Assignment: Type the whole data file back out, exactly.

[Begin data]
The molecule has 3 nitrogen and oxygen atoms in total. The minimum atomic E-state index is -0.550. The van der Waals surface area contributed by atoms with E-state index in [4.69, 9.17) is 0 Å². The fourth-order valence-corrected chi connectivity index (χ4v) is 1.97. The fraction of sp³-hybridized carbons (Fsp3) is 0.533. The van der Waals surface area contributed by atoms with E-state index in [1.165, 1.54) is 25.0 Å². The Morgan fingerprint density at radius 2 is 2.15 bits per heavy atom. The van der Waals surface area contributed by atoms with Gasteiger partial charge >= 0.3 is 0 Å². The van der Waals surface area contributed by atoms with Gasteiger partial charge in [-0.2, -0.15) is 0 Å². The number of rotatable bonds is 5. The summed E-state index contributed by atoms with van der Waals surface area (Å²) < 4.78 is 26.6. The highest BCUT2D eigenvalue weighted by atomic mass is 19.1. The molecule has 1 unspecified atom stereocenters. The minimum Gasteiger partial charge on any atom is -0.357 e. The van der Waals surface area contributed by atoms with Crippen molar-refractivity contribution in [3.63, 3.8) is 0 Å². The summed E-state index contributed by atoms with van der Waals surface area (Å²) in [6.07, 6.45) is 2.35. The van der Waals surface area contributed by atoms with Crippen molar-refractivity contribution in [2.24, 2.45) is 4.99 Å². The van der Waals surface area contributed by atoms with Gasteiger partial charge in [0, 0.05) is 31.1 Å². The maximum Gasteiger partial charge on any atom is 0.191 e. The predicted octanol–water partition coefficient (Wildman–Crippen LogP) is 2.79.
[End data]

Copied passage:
The molecule has 3 nitrogen and oxygen atoms in total. The minimum atomic E-state index is -0.550. The van der Waals surface area contributed by atoms with E-state index in [4.69, 9.17) is 0 Å². The fourth-order valence-corrected chi connectivity index (χ4v) is 1.97. The fraction of sp³-hybridized carbons (Fsp3) is 0.533. The van der Waals surface area contributed by atoms with E-state index in [1.165, 1.54) is 25.0 Å². The Morgan fingerprint density at radius 2 is 2.15 bits per heavy atom. The van der Waals surface area contributed by atoms with Gasteiger partial charge >= 0.3 is 0 Å². The van der Waals surface area contributed by atoms with Gasteiger partial charge in [-0.2, -0.15) is 0 Å². The number of rotatable bonds is 5. The summed E-state index contributed by atoms with van der Waals surface area (Å²) < 4.78 is 26.6. The highest BCUT2D eigenvalue weighted by atomic mass is 19.1. The molecule has 1 unspecified atom stereocenters. The minimum Gasteiger partial charge on any atom is -0.357 e. The van der Waals surface area contributed by atoms with Crippen molar-refractivity contribution in [3.63, 3.8) is 0 Å². The summed E-state index contributed by atoms with van der Waals surface area (Å²) in [6.07, 6.45) is 2.35. The van der Waals surface area contributed by atoms with Crippen molar-refractivity contribution in [2.24, 2.45) is 4.99 Å². The van der Waals surface area contributed by atoms with Gasteiger partial charge in [0, 0.05) is 31.1 Å². The maximum Gasteiger partial charge on any atom is 0.191 e. The predicted octanol–water partition coefficient (Wildman–Crippen LogP) is 2.79.